- In septic shock a fever may initially be present but body temperature may be low once shock develops
If you notice any of these changes in your pet you should seek urgent veterinary care. Animals in shock can go downhill very quickly - any delay in treatment can significantly impair the chances of a successful recovery.
How should I get my pet to the vet?
It is very important to get your pet to a veterinary practice as quickly as possible if you suspect they are in shock. It is better to make your own way to the practice if you can, rather than call a vet out as they will have all the facilities they need to deal with your pet at the practice. Always ring ahead to make sure there is someone available to see you when you arrive. If there is an obvious source of bleeding, you should apply pressure to the wound using a clean material. If there are any open wounds wrap your pet in a clean towel to prevent any contamination and to minimise heat loss and chilling.
Animals in shock, particularly after trauma, may be in pain or have altered mentation, therefore unpredictable behaviours are not uncommon. Take great care when handling your pet, even if they are usually very trustworthy, to prevent injury to yourself.
How will my vet know if my cat is in shock?
When you arrive at the veterinary practice your vet will examine your pet and quickly assess whether your pet is in a stable condition. If they are concerned about your pet’s health they may admit them immediately and start some emergency treatment (such as giving intravenous fluids) before they have time to take a full history from you. Your vet will want to run some blood tests and may need to do some imaging tests (X-rays, ultrasound or CT) to try to establish what the underlying problem is and how severely your pet is affected.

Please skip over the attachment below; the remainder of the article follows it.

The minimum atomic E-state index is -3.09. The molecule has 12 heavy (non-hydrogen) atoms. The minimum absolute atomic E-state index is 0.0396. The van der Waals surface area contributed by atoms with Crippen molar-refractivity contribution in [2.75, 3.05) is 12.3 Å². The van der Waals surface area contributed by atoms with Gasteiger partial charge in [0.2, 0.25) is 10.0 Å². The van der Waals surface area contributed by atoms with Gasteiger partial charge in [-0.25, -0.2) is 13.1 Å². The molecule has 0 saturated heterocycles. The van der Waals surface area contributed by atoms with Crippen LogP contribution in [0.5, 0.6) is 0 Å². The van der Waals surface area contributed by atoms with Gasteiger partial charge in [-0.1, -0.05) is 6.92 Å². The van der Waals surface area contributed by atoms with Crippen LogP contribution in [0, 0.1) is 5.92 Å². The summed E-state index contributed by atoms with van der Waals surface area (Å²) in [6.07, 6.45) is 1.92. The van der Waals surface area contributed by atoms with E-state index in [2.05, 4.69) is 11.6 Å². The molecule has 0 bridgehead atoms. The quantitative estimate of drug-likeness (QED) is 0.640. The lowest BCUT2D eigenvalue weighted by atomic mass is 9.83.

How is shock treated?
The initial treatments of shock are emergency life-saving measures aiming to restore adequate oxygen delivery to the tissues. Your pet may need emergency treatment with drugs including antibiotics, pain killers and treatments to improve heart function. Intravenous fluids will be given, and your pet may need a supplemental oxygen supply.
Once your pet’s condition is stabilised your vet will need to undertake a series of tests to identify and treat the underlying cause and to deal with any adverse effects of the damaged caused by the shock itself. It is likely that more tests will be needed to monitor response to treatment and to investigate potential causes of the shock. Medical treatment is likely, but many pets will need surgery (particularly if they have suffered a trauma or have a source of infection inside their body). There may be a trade-off between trying to make your pet stronger to withstand an anaesthetic and surgery but avoiding too long a delay in surgery because the underlying cause may be making your pet worse. During this period your vet will work closely with you to explain what they are doing and decide on the best time to undertake further procedures.
If treatment is successful and your pet begins to recover there may be a prolonged hospitalisation period before your pet will be able to return home.
Shock is a truly life-threatening emergency and you must seek veterinary advice immediately if you are worried about your pet. The earlier treatment is started the better the chances are of your pet recovering.